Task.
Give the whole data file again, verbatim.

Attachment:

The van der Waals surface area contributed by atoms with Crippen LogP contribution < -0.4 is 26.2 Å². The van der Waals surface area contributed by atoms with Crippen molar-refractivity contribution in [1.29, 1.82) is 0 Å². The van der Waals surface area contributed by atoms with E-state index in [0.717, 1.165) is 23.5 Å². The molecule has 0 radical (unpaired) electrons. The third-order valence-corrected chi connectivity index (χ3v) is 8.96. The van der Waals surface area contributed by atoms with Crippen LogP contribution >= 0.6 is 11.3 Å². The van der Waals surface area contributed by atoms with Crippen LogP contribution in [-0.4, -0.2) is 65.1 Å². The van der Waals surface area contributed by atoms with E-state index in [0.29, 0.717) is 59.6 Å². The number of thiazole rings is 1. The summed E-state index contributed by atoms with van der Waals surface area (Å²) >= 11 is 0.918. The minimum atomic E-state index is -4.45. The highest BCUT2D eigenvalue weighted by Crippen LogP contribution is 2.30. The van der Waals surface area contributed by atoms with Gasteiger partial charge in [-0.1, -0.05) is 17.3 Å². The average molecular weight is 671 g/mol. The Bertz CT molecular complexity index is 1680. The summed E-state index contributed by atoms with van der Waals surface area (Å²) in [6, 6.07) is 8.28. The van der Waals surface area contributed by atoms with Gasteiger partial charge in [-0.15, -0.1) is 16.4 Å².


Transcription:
The van der Waals surface area contributed by atoms with Crippen LogP contribution < -0.4 is 26.2 Å². The van der Waals surface area contributed by atoms with Crippen molar-refractivity contribution in [1.29, 1.82) is 0 Å². The van der Waals surface area contributed by atoms with E-state index in [0.717, 1.165) is 23.5 Å². The molecule has 0 radical (unpaired) electrons. The third-order valence-corrected chi connectivity index (χ3v) is 8.96. The van der Waals surface area contributed by atoms with Crippen LogP contribution >= 0.6 is 11.3 Å². The van der Waals surface area contributed by atoms with Crippen LogP contribution in [-0.4, -0.2) is 65.1 Å². The van der Waals surface area contributed by atoms with E-state index in [0.29, 0.717) is 59.6 Å². The number of thiazole rings is 1. The summed E-state index contributed by atoms with van der Waals surface area (Å²) >= 11 is 0.918. The minimum atomic E-state index is -4.45. The highest BCUT2D eigenvalue weighted by Crippen LogP contribution is 2.30. The van der Waals surface area contributed by atoms with Gasteiger partial charge in [-0.1, -0.05) is 17.3 Å². The average molecular weight is 671 g/mol. The Bertz CT molecular complexity index is 1680. The summed E-state index contributed by atoms with van der Waals surface area (Å²) in [6, 6.07) is 8.28. The van der Waals surface area contributed by atoms with Gasteiger partial charge in [-0.15, -0.1) is 16.4 Å².